The EESC issues between 160 and 190 opinions and information reports a year.
It also organises several annual initiatives and events with a focus on civil society and citizens’ participation such as the Civil Society Prize, the Civil Society Days, the Your Europe, Your Say youth plenary and the ECI Day.
The EESC brings together representatives from all areas of organised civil society, who give their independent advice on EU policies and legislation. The EESC's326 Members are organised into three groups: Employers, Workers and Various Interests.
The EESC has six sections, specialising in concrete topics of relevance to the citizens of the European Union, ranging from social to economic affairs, energy, environment, external relations or the internal market.
With the new blueprint, the European Commission shows it is determined to stop Europe from losing out to the US and Asia in both basic and applied research, patents and high-tech products and services, says the EESC in a report adopted at the March plenary.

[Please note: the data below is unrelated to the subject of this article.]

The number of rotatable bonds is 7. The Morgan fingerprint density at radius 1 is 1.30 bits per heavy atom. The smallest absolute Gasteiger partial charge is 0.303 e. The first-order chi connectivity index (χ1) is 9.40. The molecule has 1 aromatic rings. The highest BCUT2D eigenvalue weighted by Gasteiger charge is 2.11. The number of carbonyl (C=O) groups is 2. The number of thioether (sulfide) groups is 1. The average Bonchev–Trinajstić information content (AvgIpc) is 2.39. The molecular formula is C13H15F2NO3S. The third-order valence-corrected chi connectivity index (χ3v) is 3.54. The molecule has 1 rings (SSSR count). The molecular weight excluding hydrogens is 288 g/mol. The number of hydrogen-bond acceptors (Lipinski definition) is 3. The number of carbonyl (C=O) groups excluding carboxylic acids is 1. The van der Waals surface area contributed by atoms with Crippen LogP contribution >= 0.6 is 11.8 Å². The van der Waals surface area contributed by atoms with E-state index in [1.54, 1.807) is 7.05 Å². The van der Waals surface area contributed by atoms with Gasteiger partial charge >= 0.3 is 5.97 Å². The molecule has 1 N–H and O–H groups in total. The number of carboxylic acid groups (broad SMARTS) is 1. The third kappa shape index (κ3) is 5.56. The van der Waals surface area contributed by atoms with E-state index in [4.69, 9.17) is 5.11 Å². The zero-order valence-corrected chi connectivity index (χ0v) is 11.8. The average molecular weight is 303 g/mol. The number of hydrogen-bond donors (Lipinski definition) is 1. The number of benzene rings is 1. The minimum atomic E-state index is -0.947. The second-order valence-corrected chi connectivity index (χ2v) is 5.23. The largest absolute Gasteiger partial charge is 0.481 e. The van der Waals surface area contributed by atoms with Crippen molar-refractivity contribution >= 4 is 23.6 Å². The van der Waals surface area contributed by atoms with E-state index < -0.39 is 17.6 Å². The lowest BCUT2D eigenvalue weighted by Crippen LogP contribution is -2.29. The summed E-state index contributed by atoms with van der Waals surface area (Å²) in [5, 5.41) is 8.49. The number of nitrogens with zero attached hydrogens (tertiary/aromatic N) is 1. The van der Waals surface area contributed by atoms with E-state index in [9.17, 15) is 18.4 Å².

The key strength of the proposed new European Research Area (ERA) is its focus on rapidly translating R&I results into sustainable business and sustainable jobs, stresses the European Economic and Social Committee (EESC).
"It's absolutely necessary that the new ERA not be just more of the same," says opinion rapporteur Paul Rübig. "This New Deal will boost the impact of R&I at a time when innovation will be make or break, not only for Europe's COVID-stricken economy, but also for the survival of the planet."
European research has been slower than the US and Asia at converting R&D results into innovative products and services. Europe lags behind Asia in patent performance (Asia submitted 65% of global patent applications in 2019, Europe only 11.3%) and especially in digital service businesses and "technology-push innovations", i.e. new products driven by research and development in new technology. More generally, Asia, especially China and Korea, has massively improved its RTI performance over the past 20 years. The new ERA should help Europe catch up through investment and increased mobility.
While backing the Commission's blueprint, the EESC points to five key sectors which have been left out of its list of strategic technologies, yet are vital for the Europe's prosperity:
digital business models;
goods and food manufacturing technologies;
clinical research and the pharmaceutical and biotechnological sector;
clean water and sanitation.
One other key point the EESC makes in its opinion is the need to balance excellence with speed in transferring R&D results into innovative products and services. In business, speed is of the essence, while scientists strive for excellence and ask for more time and money for R&I. The Commission's RTI policy should square one with the other. (dm)